To help keep my focus positive I’m staying connected with others while spending my days at home. I’m sending at least one card a day and even some handwritten letters. I’ve found a bliss buddy; she and I occasionally text one another what we are grateful for. I’m having weekly conversations with aunts, uncles and cousins, some of whom I haven’t talked with in years. And on Saturday, I’ll be meeting with my book group via Zoom rather than in person.

I’m also taking inspiration from what others are doing.

Deb Shanilec, my minimalist friend who helps people discover that less truly can be more, plans to celebrate her upcoming birthday via a virtual party around her backyard firepit. Teresa Thomas, founder of 50 Fun Things, is hosting an open-to-anyone online “Happier Hour” each Friday afternoon with the goal of raising a toast to joy.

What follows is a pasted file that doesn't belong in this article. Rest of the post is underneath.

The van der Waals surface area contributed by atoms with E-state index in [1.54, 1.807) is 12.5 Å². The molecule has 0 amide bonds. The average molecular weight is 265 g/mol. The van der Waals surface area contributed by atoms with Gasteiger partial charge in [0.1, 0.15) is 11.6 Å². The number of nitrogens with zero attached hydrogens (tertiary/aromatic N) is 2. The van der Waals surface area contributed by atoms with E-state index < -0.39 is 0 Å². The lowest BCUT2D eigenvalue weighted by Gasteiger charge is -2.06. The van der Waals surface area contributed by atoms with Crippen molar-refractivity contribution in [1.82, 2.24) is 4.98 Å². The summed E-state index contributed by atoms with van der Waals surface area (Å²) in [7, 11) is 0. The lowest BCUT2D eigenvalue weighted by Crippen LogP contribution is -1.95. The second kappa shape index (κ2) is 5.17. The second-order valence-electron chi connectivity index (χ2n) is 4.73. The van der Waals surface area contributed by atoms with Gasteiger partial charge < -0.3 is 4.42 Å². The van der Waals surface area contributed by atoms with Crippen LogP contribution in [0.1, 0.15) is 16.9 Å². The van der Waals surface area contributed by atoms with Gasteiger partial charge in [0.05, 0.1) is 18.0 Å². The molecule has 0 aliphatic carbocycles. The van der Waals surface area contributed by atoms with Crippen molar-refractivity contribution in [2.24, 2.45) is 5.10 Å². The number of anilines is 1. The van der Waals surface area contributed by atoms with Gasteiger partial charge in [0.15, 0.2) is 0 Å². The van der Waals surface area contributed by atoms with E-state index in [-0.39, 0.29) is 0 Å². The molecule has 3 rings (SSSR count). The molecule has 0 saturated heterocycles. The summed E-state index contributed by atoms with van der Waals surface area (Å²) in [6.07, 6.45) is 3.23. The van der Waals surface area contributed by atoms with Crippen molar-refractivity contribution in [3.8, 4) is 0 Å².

And while joy isn’t my constant companion, it does remain my friend, in part because I’m practicing what Jacque refers to as the “art of the return.” By repeatedly and gently bringing my attention back to the tasks at hand, to my values and to the people and causes I care about, I gradually return to my future hopes and dreams.

How are you keeping calm? What are you doing to carry on? Who is sustaining you? What hopes and dreams are you envisioning for your own post-pandemic life? We’d love to hear. Please share.

 

Inventing a Life

During recent conversations with friends, I realized that each of us is considering how to reinvent our lives. One is widowed at 65. Another’s ailing father recently died, ending her time-consuming caretaking responsibilities. A third friend is trying to understand what retirement will look like. I’m contemplating how my life will change when my oldest son moves to the West Coast in a few weeks.